Challenging Israel’s impunity
The power-balance is shifting, and attacks will no longer go unanswered
The fact that Israel went to the UN Security Council four times in less than ten days to complain about alleged Iranian attacks on its ships or rocket fire from South Lebanon is sufficient evidence on its own that the Middle East’s power-balances have shifted and the occupation state’s political and military clout is rapidly eroding
Hezbollah leader Hassan Nasrallah made a crucial point in his speech at the weekend explaining the group’s latest barrage of retaliatory missile fire against Israeli-occupied territory: that Lebanon’s all-pervading domestic crisis will not distract it from facing up to the Israeli threat; that it will respond to any air strike or attack immediately without hesitation; and that Lebanese airspace is no longer open for Israeli aircraft to operate in at will.
Israel’s political and military chiefs miscalculated, perhaps for the tenth time or more, in supposing that Hezbollah’s preoccupation with the internal crisis would prevent it from reacting to the latest Israeli air strike. Its response exposed the limitations of Israel’s military intelligence and expertise, which it touts as infallible and sells for hundreds of millions of dollars to normalizing Arab regimes.
Nasrallah stressed that future responses to Israeli attacks would be ‘appropriate and proportionate’ and could be carried out in the occupied Palestinian interior or the occupied Golan Heights. The recent exchange of artillery and missile fire targeting uninhabited areas on both sides is a clear expression of this new equation and its application in practice, which may soon extend to the Syrian front.
Israeli leaders are well aware that the missiles fired by Hezbollah were of an old and imprecise variety and were intended to send out the above message rather than inflict damage. Similar projectiles were used by the resistance groups in Gaza to successfully distract the Iron Dome system and deplete its missiles.
Israeli warplanes used to respond to incendiary balloons launched from Gaza with air strikes and bombing, destroying buildings and killing civilians and resistance members. Now, its missiles tend to target sandy terrain or vacant areas to avoid retaliatory strikes. The same happened last Friday in South Lebanon for fear of triggering an ‘appropriate and proportionate’ missile response.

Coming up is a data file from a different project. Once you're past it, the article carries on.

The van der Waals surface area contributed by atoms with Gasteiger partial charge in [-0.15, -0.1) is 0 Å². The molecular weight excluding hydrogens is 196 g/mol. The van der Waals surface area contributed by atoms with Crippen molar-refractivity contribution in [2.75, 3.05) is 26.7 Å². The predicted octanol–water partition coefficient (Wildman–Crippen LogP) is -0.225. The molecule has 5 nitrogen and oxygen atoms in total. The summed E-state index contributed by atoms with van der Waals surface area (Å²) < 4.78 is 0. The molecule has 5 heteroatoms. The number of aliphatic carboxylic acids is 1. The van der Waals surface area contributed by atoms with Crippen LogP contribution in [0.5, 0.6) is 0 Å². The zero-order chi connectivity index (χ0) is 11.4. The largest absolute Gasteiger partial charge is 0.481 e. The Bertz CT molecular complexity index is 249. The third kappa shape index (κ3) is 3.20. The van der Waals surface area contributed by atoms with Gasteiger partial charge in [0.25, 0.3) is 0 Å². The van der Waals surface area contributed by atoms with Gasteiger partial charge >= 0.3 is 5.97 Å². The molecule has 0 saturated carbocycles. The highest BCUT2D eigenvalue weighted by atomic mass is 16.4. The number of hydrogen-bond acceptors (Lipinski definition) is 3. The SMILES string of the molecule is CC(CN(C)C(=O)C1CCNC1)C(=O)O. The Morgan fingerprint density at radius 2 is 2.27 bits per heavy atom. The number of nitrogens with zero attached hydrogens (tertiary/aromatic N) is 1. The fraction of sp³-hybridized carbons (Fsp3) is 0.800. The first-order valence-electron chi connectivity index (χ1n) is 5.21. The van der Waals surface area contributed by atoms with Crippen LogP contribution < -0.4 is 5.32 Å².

Israeli leaders and settlers alike are alarmed by the proliferation of open fronts against them these days. The situation on the northern border with Lebanon increasingly resembles that on the borders with the Gaza Strip. There is also the ‘shipping war’ in the Gulf in which Iran is gaining the upper hand: the Americans and British are rolling back from their threats to retaliate against it for last week’s drone attack on the Israeli-operated tanker Mercer Street in the Arabian Sea.
The impact of all this on Israeli morale is far greater and more important than the material effect. It undermines confidence in the state, army and military and security establishments, and exposes the failings of the ruling political class. If Israeli morale was low during the recent Gaza war, it plummeted further after the recent Hezbollah missile strike.
Naftali Bennett turned to the U.S. defense secretary, pleading with him to intervene to stop Hezbollah’s missiles, just as his predecessor Binyamin Netanyahu implored President Joe Biden to intercede with Egypt’s leadership to achieve a ceasefire in the recent Gaza war.
Is this the same Israel that used to settle wars in six days, burst through borders, destroy nuclear reactors, and invade and occupy Arab lands at will?
Bennett and his allies in government, just like Netanyahu before them, know there are hundreds of thousands of precision missiles waiting to respond to any folly they commit. The head of Iran’s National Security Council Gen. Ali Shamkhani once remarked that any Israeli warplanes that dared bomb his country would find no bases to land at when they returned. The next round of missiles may not be long in coming.